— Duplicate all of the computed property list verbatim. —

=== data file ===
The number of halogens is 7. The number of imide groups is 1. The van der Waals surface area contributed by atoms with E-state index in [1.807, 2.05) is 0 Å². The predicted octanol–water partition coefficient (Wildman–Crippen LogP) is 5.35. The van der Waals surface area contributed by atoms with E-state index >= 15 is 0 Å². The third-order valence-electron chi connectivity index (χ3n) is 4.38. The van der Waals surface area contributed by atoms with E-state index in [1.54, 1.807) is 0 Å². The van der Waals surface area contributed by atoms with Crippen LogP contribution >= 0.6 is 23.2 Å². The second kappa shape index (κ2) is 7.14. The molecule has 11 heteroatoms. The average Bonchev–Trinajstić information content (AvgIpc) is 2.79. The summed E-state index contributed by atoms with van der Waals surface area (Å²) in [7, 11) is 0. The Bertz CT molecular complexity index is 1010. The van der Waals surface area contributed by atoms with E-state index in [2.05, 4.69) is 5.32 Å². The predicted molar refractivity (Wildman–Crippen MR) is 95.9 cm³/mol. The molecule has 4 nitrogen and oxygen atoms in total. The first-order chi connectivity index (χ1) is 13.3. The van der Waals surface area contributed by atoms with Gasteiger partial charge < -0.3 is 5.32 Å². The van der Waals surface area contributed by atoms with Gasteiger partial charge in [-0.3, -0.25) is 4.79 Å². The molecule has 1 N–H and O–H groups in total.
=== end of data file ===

The number of halogens is 7. The number of imide groups is 1. The van der Waals surface area contributed by atoms with E-state index in [1.807, 2.05) is 0 Å². The predicted octanol–water partition coefficient (Wildman–Crippen LogP) is 5.35. The van der Waals surface area contributed by atoms with E-state index >= 15 is 0 Å². The third-order valence-electron chi connectivity index (χ3n) is 4.38. The van der Waals surface area contributed by atoms with E-state index in [1.54, 1.807) is 0 Å². The van der Waals surface area contributed by atoms with Crippen LogP contribution >= 0.6 is 23.2 Å². The second kappa shape index (κ2) is 7.14. The molecule has 11 heteroatoms. The average Bonchev–Trinajstić information content (AvgIpc) is 2.79. The summed E-state index contributed by atoms with van der Waals surface area (Å²) in [7, 11) is 0. The Bertz CT molecular complexity index is 1010. The van der Waals surface area contributed by atoms with E-state index in [2.05, 4.69) is 5.32 Å². The predicted molar refractivity (Wildman–Crippen MR) is 95.9 cm³/mol. The molecule has 4 nitrogen and oxygen atoms in total. The first-order chi connectivity index (χ1) is 13.3. The van der Waals surface area contributed by atoms with Gasteiger partial charge < -0.3 is 5.32 Å². The van der Waals surface area contributed by atoms with Gasteiger partial charge in [-0.3, -0.25) is 4.79 Å². The molecule has 1 N–H and O–H groups in total.